Posts with tag: "Beau Vleuve"
Friday, June 08, 2018
By Hayes Photography
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I met up with Susan on a cold, February day at Panera's and lucky us, we got to enjoy tea in front of the fire! 

As an English teacher at Webster Schroeder HS, Susan often finds herself reading her student's stories. I was so pleased that she decided she'd like to share one of hers.  Not unlike many of the subjects who participated in my project We All Have a Story , it was difficult to narrow in on what story Susan wanted to share.  In fact, we had decided on one and were packing up, when Susan said "I think I want to tell a different story."  Maybe it was the need to get to a comfort level with me to insure that I would take her story seriously or something else, but the one she decided to share was by far a difficult one, sexual assault of a child. 

I struggled for months thinking about how to photograph her and convey her message.  The location had to be just right. The mood was important.  It was a challenge.  I wanted to make sure that the photographic concept would honor her and the words she wrote. I believe we did just that.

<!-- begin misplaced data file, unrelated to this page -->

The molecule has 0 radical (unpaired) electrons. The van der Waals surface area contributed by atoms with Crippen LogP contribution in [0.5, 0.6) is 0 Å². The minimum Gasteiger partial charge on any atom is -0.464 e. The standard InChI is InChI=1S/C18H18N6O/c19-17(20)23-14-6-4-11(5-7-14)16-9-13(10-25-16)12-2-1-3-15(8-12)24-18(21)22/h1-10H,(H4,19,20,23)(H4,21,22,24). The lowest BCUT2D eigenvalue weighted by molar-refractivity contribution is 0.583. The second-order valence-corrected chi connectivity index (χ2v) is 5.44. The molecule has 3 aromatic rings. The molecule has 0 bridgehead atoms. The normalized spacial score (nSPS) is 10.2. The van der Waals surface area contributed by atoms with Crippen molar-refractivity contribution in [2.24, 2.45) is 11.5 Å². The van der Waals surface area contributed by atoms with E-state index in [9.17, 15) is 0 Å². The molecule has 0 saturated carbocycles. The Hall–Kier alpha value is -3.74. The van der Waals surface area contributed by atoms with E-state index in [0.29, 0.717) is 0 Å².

In her words:

"Joseph Campbell saved my life, and synchronistically, my hero shares my maiden name.  

I am Susan Campbell Woodward, and I am a Survivor.

Facing the abyss of the Hero’s Journey is a painful process that cannot be avoided if one is to rise in strength on the other side.  My own journey through an abyss filled with both childhood and spousal abuse left me near broken. At a time when I contemplated suicide as a means of escape, The Hero With a Thousand Faces found its way to me.  Campbell’s analysis of the monomyth led me along the arduous journey toward healing, particularly from childhood rape.

Inspired by Campbell, I found catharsis in writing, and the culmination of my healing came from finding the strength to self publish my work. One of my books, Beau Fleuve, is a poetry collection that explores the effects of and recovery from rape and sexual abuse. I felt compelled to publish as a means of reaching out to other survivors.  Sadly, though, my own work has been turned against me as I still face the accusatory words, “I heard…” Throughout my life, these two words most often preceded an attack, usually coming as an effort to silence, or even worse, to shame me.

The #MeToo movement has renewed my courage to hold my head high and refuse to cower under the shadow of someone else’s shame. I will not hide. I did not invite the attack on my eight year old self; I shall be the one to stand tall for that little girl when no one else would and face “I heard…” with dignity.  I will fight for her and for others who have also faced the rumor mill that spits out, “I heard…”

I am a Survivor, and you heard it from me."


Susan's story is one of 26 that are included in an exhibit which runs through June 20 at the Webster Public Library.  To find out more information about this project, Click here.

Thanks for visiting the blog and please be sure to leave a comment about Susan's story, the images or the topic.